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Thursday, July 18, 2024  
12 Muharram 1446  

Pakistan reports third case of monkeypox

The first case was reported in Islamabad on April 25
Photo via Reuters
Photo via Reuters

The National Institute of Health has confirmed a case of monkeypox in Mandi Bahauddin, Punjab. The patient had returned to Pakistan from a foreign country.

Punjab Health Minister Dr Javed Akram said that the patient’s condition is stable and he is quarantined at his home.

The team from DHQ Hospital Mandi Bahauddin sent samples to the National Institute of Health in Islamabad, and NIH confirmed the case as monkeypox, Dr Javed said.

Punjab Health Minister said that there are currently seven suspected cases of monkeypox in Punjab.

This is the third positive monkeypox case in the country. The first case was reported in Islamabad on April 25, a week ago.

On April 30, the health ministry reported that the country’s first monkeypox patient has fully recovered and been discharged from the Pakistan Institute of Medical Sciences (PIMS) hospital.

After the first monkeypox case, the Ministry of Health Services placed protocols in place that sent samples from people suspected of being infected by monkeypox to the National Institute of Health.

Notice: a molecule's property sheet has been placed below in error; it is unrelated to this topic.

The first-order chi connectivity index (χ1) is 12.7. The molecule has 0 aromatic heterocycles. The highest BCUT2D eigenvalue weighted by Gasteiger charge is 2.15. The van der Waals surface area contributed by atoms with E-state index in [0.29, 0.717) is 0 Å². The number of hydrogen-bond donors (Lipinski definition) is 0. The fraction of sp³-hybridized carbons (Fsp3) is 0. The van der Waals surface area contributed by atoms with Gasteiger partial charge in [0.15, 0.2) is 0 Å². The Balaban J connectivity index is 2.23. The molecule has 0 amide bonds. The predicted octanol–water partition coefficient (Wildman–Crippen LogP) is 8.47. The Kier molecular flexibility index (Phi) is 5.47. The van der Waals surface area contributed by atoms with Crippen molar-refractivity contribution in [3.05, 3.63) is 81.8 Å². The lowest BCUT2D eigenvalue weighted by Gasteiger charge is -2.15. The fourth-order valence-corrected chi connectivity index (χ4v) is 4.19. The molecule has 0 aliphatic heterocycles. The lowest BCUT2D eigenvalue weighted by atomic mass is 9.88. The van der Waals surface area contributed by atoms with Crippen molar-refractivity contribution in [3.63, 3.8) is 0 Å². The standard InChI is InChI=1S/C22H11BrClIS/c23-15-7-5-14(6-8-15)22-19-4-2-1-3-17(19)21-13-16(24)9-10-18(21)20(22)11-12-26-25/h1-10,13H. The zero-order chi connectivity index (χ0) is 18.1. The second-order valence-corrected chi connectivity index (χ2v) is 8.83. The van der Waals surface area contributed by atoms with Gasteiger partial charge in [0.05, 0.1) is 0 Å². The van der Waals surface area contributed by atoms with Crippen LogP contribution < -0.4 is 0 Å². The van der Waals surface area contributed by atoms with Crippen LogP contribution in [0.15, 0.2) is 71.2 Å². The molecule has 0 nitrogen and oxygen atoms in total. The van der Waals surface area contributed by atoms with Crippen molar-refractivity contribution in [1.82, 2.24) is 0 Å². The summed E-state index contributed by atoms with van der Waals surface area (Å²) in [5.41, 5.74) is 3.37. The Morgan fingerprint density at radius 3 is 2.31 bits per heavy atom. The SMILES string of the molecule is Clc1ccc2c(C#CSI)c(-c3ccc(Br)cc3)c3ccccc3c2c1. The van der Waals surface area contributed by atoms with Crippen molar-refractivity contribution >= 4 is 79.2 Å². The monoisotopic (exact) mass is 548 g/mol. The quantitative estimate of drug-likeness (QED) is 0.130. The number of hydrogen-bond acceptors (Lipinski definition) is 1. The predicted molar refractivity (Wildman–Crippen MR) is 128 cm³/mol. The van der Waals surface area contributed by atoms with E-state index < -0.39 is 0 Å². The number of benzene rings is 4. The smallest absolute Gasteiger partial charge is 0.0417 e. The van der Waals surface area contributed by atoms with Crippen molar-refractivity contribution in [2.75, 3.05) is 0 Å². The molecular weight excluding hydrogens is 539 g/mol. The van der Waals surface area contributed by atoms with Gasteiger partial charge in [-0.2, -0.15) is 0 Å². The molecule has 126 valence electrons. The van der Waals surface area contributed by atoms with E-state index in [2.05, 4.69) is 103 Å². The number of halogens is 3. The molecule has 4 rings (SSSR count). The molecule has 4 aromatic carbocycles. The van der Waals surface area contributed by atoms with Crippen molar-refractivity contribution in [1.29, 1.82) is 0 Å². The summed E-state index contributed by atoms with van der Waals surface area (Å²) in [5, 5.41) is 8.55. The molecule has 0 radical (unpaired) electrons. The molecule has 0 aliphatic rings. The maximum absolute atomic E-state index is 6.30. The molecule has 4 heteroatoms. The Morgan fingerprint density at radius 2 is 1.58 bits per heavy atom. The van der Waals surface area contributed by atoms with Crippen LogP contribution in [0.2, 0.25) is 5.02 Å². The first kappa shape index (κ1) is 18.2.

The ministry said that it will keep track of the situation and issued recommendations so that all airports keep screening mechanisms in place.

Sindh issues high alert

Right after the ministry of health announced the case, Sindh’s health department issued a high alert to all hospitals in the province.

Hospitals were told to create isolation groups consisting of 5-10 beds to deal with any outbreak.

What is monkeypox

The monkeypox virus, or mpox as it is called by the World Health Organisation, was discovered in 1958. A global outbreak of the virus took place in 2022-2023, so it makes sense for authorities in Pakistan to sound the alarm.

The disease is characterised by rash, enlarged lymph nodes and fever although most people make a full recovery. The rashes can turn into blisters or lesions.

  • rash
  • fever
  • sore throat
  • headache
  • muscle aches
  • back pain
  • low energy
  • swollen lymph nodes

The disease is conatgious and can be passed to others and a person is only declared healed when the rashes or blisters have completely healed and a new layer of skin has formed.

This information was taken from the World Health Organisation’s Website. You can read more here.

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